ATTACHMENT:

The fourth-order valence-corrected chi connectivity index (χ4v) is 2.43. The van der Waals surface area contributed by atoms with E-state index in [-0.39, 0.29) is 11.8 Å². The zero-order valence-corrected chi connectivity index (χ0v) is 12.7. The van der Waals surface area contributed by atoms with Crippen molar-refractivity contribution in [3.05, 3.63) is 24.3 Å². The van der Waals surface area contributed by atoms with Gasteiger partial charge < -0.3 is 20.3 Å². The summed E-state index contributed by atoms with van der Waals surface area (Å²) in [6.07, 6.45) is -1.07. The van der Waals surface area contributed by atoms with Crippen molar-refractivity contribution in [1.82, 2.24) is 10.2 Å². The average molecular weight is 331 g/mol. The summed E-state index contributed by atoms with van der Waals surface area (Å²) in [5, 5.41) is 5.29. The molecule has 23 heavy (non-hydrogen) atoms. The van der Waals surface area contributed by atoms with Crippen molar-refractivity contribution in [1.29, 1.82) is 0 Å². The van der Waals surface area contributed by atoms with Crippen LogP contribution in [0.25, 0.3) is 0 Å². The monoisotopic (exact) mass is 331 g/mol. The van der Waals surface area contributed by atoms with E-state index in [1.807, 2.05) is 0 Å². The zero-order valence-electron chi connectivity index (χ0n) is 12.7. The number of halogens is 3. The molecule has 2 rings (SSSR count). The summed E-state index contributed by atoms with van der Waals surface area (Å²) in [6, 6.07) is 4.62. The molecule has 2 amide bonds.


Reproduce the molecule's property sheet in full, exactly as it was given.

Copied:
The fourth-order valence-corrected chi connectivity index (χ4v) is 2.43. The van der Waals surface area contributed by atoms with E-state index in [-0.39, 0.29) is 11.8 Å². The zero-order valence-corrected chi connectivity index (χ0v) is 12.7. The van der Waals surface area contributed by atoms with Crippen molar-refractivity contribution in [3.05, 3.63) is 24.3 Å². The van der Waals surface area contributed by atoms with Gasteiger partial charge < -0.3 is 20.3 Å². The summed E-state index contributed by atoms with van der Waals surface area (Å²) in [6.07, 6.45) is -1.07. The van der Waals surface area contributed by atoms with Crippen molar-refractivity contribution in [1.82, 2.24) is 10.2 Å². The average molecular weight is 331 g/mol. The summed E-state index contributed by atoms with van der Waals surface area (Å²) in [5, 5.41) is 5.29. The molecule has 23 heavy (non-hydrogen) atoms. The van der Waals surface area contributed by atoms with Crippen molar-refractivity contribution in [1.29, 1.82) is 0 Å². The van der Waals surface area contributed by atoms with Crippen LogP contribution in [0.25, 0.3) is 0 Å². The monoisotopic (exact) mass is 331 g/mol. The van der Waals surface area contributed by atoms with E-state index in [1.807, 2.05) is 0 Å². The zero-order valence-electron chi connectivity index (χ0n) is 12.7. The number of halogens is 3. The molecule has 2 rings (SSSR count). The summed E-state index contributed by atoms with van der Waals surface area (Å²) in [6, 6.07) is 4.62. The molecule has 2 amide bonds.